The Rollinson Lab 

Evolutionary ecology, long-term data, environmental change

Welcome to the Algonquin Dome, an extraordinarily cool upland region between Georgian Bay and Ottawa. Here, organisms have adapted to low temperatures and short growing seasons over millennia, providing a unique opportunity to study the evolutionary ecology of ectotherms in a rapidly warming environment.

Research themes
I have a broad interest in evolutionary ecology, working primarily on reptiles, amphibians, and fishes. My group combines field experiments, long-term monitoring, and metadata to understand a variety of topics, including the evolution of life histories, maternal effects on body size, temperature-dependent sex determination, phenotypic responses to climate change, and a variety of other topics.

Research locales

Most our research occurs in Algonquin Park, where for decades we have been monitoring several species and populations of reptiles and amphibians. We are currently collaborating with Dr. Jackie Litzgus to maintain the Algonquin Park long-term turtle study, which was founded by Dr. Ron Brooks in 1972. Students are also working on the long-term study of spotted salamanders in Algonquin, a project that is supported and organized by Patrick Moldowan. These monitoring programs have resulted in thousands of individually-based data records on growth, survival, and reproduction, and these long-term data are complemented by field and lab experiments that explore e.g., the evolution of thermal performance in cool environments, the evolution of maternal effects, and how environmental change disrupts key features of amphibian life cycles.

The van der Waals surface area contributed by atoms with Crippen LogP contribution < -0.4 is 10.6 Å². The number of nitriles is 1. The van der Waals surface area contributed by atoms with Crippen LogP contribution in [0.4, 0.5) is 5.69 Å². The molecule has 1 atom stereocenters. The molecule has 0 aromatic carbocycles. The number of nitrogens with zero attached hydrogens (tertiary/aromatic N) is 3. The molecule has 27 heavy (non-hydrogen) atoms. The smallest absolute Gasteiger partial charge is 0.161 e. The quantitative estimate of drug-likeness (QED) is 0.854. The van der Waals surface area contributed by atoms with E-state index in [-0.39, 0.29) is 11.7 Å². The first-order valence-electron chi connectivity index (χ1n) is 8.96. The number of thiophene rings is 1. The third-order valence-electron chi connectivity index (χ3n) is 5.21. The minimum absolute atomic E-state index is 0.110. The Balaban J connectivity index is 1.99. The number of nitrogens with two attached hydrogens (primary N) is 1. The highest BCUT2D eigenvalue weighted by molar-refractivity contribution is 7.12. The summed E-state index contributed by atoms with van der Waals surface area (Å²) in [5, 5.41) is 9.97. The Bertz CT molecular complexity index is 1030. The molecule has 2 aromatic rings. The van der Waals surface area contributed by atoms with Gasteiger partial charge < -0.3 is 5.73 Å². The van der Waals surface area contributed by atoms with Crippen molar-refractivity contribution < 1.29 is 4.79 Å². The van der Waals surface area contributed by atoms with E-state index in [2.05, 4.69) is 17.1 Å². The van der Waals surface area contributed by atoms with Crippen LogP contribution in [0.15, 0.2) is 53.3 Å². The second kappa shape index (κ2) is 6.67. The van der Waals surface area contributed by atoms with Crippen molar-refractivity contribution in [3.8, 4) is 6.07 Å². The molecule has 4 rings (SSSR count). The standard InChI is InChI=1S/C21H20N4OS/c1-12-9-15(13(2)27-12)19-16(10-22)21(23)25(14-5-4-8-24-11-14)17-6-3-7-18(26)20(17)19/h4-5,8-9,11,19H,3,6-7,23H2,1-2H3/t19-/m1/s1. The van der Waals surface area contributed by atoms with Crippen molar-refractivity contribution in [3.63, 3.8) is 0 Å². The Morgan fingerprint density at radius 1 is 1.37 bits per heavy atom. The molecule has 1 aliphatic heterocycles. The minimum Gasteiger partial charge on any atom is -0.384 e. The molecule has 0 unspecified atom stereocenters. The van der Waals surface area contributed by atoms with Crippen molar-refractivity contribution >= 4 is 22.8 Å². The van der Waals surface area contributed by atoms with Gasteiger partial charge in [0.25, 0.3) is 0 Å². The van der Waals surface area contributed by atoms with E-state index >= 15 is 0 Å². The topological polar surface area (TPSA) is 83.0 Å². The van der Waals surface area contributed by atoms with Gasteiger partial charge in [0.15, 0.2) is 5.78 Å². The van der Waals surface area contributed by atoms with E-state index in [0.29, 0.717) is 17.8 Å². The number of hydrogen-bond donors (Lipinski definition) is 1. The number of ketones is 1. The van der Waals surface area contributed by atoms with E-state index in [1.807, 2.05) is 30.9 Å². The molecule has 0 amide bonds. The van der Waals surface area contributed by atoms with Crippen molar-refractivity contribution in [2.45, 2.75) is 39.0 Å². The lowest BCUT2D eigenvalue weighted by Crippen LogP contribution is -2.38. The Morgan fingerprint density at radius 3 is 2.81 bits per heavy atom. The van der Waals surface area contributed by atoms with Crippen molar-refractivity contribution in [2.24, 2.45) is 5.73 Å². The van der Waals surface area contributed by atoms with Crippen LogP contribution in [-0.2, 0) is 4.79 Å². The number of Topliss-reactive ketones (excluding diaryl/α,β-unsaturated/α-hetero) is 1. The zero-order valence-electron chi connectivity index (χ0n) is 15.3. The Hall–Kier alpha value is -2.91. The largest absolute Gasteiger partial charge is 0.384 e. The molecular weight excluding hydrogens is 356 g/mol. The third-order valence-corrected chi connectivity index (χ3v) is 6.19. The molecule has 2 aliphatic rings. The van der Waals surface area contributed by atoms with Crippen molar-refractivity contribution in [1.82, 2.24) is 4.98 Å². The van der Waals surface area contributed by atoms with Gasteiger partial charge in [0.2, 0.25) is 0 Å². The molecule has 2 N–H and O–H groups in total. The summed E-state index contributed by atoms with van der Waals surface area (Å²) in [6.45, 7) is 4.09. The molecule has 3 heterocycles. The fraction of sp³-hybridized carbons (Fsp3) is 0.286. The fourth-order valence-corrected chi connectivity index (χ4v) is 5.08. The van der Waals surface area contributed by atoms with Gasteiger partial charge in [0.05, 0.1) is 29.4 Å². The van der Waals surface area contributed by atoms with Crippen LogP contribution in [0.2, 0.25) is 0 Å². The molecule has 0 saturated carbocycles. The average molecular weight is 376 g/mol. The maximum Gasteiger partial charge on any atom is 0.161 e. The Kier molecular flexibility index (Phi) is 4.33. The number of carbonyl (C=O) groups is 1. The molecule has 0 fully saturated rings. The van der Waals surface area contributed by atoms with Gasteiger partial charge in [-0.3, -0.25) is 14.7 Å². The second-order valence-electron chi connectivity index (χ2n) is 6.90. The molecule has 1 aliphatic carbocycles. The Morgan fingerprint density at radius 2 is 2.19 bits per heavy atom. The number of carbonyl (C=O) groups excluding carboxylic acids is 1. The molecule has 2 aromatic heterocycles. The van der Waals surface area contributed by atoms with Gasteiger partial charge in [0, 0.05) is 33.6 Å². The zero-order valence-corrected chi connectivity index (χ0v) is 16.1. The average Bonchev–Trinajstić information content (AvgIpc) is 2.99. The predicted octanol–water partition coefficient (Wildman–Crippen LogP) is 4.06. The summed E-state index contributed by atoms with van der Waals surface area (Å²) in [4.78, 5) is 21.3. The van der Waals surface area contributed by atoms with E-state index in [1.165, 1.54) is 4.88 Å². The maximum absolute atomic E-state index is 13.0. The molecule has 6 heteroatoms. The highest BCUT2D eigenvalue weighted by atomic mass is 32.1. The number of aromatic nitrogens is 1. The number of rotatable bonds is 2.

Other laboratory-based research includes studying life-history evolution in Daphnia, using clones from environments that differ in the degree of seasonality; these clones were provided by Dieter Ebert.


Finally, my group is well equipped to perform meta-analyses, as we have access to/have compiled several life-history databases on ectotherms and endotherms.

Lake Sasajewun Research Site, Algonquin (photo source)

Dr. Njal Rollinson

Assistant Professor

Office ES3051

Ecology and Evolutionary Biology

& The School of the Environment

University of Toronto


email: njal.rollinson{circle}utoronto.ca

phone: 416-529-7726

Blue Spotted Salamander (Bat Lake)
Credit: Patrick Moldowan